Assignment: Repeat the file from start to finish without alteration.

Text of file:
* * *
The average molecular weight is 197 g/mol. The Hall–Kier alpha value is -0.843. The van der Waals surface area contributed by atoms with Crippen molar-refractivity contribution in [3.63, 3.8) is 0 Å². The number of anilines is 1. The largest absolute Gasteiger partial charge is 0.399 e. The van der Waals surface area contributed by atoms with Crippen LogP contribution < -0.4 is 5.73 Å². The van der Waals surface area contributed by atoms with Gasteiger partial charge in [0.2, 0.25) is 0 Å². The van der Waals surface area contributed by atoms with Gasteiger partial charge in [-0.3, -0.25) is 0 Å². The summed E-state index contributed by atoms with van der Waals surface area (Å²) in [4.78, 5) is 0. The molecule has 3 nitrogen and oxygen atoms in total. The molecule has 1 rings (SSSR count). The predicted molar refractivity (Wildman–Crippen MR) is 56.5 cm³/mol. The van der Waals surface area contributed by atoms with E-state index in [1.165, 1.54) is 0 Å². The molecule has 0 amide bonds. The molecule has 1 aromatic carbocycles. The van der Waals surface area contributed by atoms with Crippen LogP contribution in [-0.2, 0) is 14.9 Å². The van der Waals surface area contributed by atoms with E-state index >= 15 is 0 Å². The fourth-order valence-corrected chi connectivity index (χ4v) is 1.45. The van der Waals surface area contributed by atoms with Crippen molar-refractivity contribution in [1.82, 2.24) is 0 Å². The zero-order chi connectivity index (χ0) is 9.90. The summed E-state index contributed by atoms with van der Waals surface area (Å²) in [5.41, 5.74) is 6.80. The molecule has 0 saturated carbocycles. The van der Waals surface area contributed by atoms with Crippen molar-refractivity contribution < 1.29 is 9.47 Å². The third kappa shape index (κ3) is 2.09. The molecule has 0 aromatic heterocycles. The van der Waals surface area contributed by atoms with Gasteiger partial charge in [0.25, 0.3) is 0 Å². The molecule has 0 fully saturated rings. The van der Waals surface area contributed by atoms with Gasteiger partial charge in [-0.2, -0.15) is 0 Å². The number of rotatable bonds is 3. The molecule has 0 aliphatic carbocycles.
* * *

The average molecular weight is 197 g/mol. The Hall–Kier alpha value is -0.843. The van der Waals surface area contributed by atoms with Crippen molar-refractivity contribution in [3.63, 3.8) is 0 Å². The number of anilines is 1. The largest absolute Gasteiger partial charge is 0.399 e. The van der Waals surface area contributed by atoms with Crippen LogP contribution < -0.4 is 5.73 Å². The van der Waals surface area contributed by atoms with Gasteiger partial charge in [0.2, 0.25) is 0 Å². The van der Waals surface area contributed by atoms with Gasteiger partial charge in [-0.3, -0.25) is 0 Å². The summed E-state index contributed by atoms with van der Waals surface area (Å²) in [4.78, 5) is 0. The molecule has 3 nitrogen and oxygen atoms in total. The molecule has 1 rings (SSSR count). The predicted molar refractivity (Wildman–Crippen MR) is 56.5 cm³/mol. The van der Waals surface area contributed by atoms with E-state index in [1.165, 1.54) is 0 Å². The molecule has 0 amide bonds. The molecule has 1 aromatic carbocycles. The van der Waals surface area contributed by atoms with Crippen LogP contribution in [-0.2, 0) is 14.9 Å². The van der Waals surface area contributed by atoms with E-state index >= 15 is 0 Å². The fourth-order valence-corrected chi connectivity index (χ4v) is 1.45. The van der Waals surface area contributed by atoms with Crippen molar-refractivity contribution in [1.82, 2.24) is 0 Å². The zero-order chi connectivity index (χ0) is 9.90. The summed E-state index contributed by atoms with van der Waals surface area (Å²) in [5.41, 5.74) is 6.80. The molecule has 0 saturated carbocycles. The van der Waals surface area contributed by atoms with Crippen molar-refractivity contribution < 1.29 is 9.47 Å². The third kappa shape index (κ3) is 2.09. The molecule has 0 aromatic heterocycles. The van der Waals surface area contributed by atoms with Gasteiger partial charge in [0.25, 0.3) is 0 Å². The molecule has 0 fully saturated rings. The van der Waals surface area contributed by atoms with Gasteiger partial charge in [-0.2, -0.15) is 0 Å². The number of rotatable bonds is 3. The molecule has 0 aliphatic carbocycles.